Dual-cab utes are muscling in on SUV sales as a family lifestyle vehicle. The Volkswagen Amarok is the leading example and deservedly so. It has car-like comforts, room for five and a tub that will cope with a pallet or tonne of dirt as the need arises. Try doing that in a Prado. Parking the big beast is the only area where a traditional SUV still has the edge.


Explore the 2013 Volkswagen Amarok Range

Ignore the steel-wheeled council-specials and the 4x4 Amarok starts at $45,990 for the manual-only diesel TDI400 Trendline models. Opt for same spec in the eight-speed auto TDI 420 and the starting point is $48,990, though with more power and torque.

Trendline models are fitted with air-conditioning, daytime running lights and Bluetooth steaming, but miss out on (much-needed) rear parking sensors. It’s a $5000 step up to the Highline version Carsguide tested with sensors up as standard, along with dual-zone aircon, flared wheel arches with larger, 18-inch rims and chrome highlights.


The four-wheel drive system gives more than enough scope for families to head bush. Those who aren’t too concerned about extreme off-road and who won’t use the one-tonne payload capacity can opt for the no-cost comfort suspension that takes a leaf out of the rear springs to improve the around-town ride. It cuts payload by 250kg but for most the trade-off is worth it.


Ford’s Ranger still has the tough-truck title in its grasp. The Amarok presents a more civilised, inoffensive exterior that is typical of the VW range. It is also one of the smartest-designed vehicles in the class, boasting the ability to forklift in a full pallet as a work Ute over without affecting its looks. Inside is as comfortable as most SUVs, though the operation of the roof-mounted sunglass holder and centre console bin lid are rudimentary by VW standards. The sound system is straight out of the VW vehicle catalogue, the aircon is effective and the headlights are better than average.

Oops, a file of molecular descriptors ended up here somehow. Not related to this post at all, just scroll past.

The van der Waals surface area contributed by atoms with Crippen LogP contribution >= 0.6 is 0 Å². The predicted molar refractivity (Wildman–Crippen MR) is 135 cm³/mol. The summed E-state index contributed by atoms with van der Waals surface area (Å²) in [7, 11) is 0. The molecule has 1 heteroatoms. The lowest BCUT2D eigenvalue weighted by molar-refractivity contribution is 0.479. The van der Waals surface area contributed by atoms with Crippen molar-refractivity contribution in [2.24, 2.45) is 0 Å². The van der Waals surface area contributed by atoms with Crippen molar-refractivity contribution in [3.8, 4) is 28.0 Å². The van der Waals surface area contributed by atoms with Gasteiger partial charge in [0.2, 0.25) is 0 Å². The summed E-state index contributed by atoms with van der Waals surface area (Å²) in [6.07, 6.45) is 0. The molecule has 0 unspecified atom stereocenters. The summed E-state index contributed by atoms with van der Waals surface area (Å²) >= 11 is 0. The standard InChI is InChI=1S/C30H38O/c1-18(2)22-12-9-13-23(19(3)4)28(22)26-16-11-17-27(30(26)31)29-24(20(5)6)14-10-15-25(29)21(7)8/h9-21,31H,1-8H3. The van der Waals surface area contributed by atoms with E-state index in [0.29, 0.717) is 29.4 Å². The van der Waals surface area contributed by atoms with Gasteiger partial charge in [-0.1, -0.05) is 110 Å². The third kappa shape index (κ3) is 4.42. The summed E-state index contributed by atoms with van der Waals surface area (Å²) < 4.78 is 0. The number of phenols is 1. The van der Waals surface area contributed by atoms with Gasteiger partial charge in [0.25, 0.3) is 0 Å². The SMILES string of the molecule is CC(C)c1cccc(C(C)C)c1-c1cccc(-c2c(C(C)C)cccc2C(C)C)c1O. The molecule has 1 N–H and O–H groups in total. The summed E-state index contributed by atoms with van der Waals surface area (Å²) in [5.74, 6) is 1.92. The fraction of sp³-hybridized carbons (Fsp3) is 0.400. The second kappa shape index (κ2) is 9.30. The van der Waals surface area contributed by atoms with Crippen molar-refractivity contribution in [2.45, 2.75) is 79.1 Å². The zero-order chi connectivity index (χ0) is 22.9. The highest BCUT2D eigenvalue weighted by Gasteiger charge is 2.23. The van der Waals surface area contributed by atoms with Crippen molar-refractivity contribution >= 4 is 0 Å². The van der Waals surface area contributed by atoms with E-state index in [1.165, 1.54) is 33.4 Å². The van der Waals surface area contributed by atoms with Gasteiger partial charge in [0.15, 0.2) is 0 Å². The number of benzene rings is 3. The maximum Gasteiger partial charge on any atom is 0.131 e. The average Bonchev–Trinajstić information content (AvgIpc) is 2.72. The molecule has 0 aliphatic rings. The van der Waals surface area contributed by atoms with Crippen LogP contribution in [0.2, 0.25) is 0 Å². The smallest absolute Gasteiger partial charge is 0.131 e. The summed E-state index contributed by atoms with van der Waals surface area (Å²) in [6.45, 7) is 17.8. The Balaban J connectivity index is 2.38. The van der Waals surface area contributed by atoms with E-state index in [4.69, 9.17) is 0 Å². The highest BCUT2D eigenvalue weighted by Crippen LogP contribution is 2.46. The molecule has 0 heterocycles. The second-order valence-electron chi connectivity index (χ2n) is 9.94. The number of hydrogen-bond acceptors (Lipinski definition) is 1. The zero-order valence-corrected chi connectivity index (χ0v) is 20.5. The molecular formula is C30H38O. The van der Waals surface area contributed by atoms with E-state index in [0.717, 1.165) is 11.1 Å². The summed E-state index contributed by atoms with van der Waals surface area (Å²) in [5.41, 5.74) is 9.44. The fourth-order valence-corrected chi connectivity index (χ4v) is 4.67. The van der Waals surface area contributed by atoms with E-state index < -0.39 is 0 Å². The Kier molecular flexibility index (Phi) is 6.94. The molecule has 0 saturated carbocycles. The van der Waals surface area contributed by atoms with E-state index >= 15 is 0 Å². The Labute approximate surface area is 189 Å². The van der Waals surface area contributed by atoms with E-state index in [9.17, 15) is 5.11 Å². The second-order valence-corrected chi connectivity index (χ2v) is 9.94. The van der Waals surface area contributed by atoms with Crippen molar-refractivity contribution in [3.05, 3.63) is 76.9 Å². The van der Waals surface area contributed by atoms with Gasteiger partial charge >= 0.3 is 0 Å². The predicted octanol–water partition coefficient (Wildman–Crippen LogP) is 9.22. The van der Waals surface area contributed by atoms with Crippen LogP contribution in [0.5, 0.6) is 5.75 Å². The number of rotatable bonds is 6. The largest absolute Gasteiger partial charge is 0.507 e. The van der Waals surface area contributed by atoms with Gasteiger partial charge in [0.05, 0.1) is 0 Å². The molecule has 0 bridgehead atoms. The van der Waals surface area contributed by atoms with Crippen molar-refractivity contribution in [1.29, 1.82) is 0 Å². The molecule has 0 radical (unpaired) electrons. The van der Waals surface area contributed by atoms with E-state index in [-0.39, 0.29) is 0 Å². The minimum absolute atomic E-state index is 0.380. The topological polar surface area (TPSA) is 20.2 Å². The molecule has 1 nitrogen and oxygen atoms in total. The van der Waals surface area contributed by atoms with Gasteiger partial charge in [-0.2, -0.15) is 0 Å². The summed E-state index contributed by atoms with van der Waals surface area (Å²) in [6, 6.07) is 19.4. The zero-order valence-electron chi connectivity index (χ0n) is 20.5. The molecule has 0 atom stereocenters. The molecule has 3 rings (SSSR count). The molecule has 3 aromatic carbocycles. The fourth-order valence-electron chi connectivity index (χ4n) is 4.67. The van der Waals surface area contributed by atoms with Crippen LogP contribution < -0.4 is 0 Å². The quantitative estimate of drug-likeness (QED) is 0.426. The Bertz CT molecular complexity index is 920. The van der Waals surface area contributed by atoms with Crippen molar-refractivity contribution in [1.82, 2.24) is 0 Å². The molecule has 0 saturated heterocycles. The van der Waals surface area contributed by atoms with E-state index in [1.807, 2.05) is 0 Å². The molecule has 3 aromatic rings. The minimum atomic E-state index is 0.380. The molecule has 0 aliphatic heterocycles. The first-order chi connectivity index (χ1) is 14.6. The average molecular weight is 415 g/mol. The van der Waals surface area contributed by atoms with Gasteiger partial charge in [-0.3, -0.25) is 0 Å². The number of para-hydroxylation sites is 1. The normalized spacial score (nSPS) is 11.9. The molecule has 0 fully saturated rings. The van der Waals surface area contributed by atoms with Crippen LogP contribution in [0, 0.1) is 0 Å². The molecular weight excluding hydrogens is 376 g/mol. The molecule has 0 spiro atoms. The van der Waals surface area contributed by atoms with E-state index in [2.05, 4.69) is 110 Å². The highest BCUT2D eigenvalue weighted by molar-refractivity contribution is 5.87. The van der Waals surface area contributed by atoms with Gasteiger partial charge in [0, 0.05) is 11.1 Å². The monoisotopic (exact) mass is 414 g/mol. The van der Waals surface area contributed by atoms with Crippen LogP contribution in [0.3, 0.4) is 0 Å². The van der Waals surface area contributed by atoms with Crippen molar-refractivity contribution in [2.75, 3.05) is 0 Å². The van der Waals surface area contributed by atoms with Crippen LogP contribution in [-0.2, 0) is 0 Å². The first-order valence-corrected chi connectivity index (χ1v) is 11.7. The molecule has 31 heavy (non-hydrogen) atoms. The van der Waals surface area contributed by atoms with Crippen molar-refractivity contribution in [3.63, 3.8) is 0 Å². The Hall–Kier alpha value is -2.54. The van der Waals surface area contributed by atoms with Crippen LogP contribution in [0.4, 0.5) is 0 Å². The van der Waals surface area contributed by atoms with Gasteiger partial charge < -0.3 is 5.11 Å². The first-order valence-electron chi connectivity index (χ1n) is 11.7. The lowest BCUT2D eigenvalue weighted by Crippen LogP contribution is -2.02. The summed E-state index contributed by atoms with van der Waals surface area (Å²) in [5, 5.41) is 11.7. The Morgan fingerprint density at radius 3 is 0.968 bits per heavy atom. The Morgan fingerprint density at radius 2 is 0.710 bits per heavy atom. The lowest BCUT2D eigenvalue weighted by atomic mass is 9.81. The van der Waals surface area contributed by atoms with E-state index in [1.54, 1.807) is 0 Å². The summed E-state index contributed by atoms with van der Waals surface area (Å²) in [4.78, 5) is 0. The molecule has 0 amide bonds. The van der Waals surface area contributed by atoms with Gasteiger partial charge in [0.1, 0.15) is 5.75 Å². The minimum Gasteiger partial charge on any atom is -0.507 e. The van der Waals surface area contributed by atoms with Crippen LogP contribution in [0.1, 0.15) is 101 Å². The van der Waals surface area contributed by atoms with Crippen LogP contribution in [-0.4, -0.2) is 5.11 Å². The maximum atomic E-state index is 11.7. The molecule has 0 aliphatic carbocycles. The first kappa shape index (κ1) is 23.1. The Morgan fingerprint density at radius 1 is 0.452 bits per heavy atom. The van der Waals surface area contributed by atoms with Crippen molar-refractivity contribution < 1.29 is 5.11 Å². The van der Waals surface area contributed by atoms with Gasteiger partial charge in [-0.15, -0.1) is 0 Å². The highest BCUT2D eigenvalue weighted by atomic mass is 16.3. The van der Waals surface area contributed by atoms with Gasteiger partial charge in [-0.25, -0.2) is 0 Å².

The ANCAP score of 32.99 made it the first dual-cab to earn a five-star rating. EuroNCAP penalised the car in the frontal offset test for transferring forces to the dummy’s chest “in a way which could not be done with a human body”. I dunno what is means, either, but it doesn’t sound like something I’d want to subject my sternum to. The newer Ford Ranger/Mazda BT-50 still top the dual-cab charts with a score of 35.72/37 and, unlike the Amarok, they have rear curtain airbags.


A jittery ride over chopped-up tarmac is the obvious sign this isn’t purely a passenger vehicle. Add a couple of hundred kilos into the back and it settles down nicely. It isn’t sedan-smooth but it is at the top of the pickup class for refinement. Body roll is minimal and that helps the high-riding bus corner with more composure than most rivals. It has steering to match with a little bit of play on centre that weighs up nicely as lock is applied.

The eight-speed auto is as good as many diesel cars, though, especially in sports mode...  a pretty seamless self-shifter. It gives the 2.0-litre turbo diesel better acceleration than should be possible hauling a two-tonne truck. The brakes are also up to the task but there’s more pedal travel that most people will be used to before they activate.

Interior space is good front and rear but storage, especially in the back, isn’t class leading. And the glove box is small enough to make a mouse feel claustrophobic.


As an all-purpose vehicle, the Amarok takes some beating. Lack of a reverse camera aside, it has all the comforts of an SUV with the added utility of a three-tonne towing capacity and a tray that can be hosed out after a dirty weekend. And there’s always the option of a canopy to go over the tub.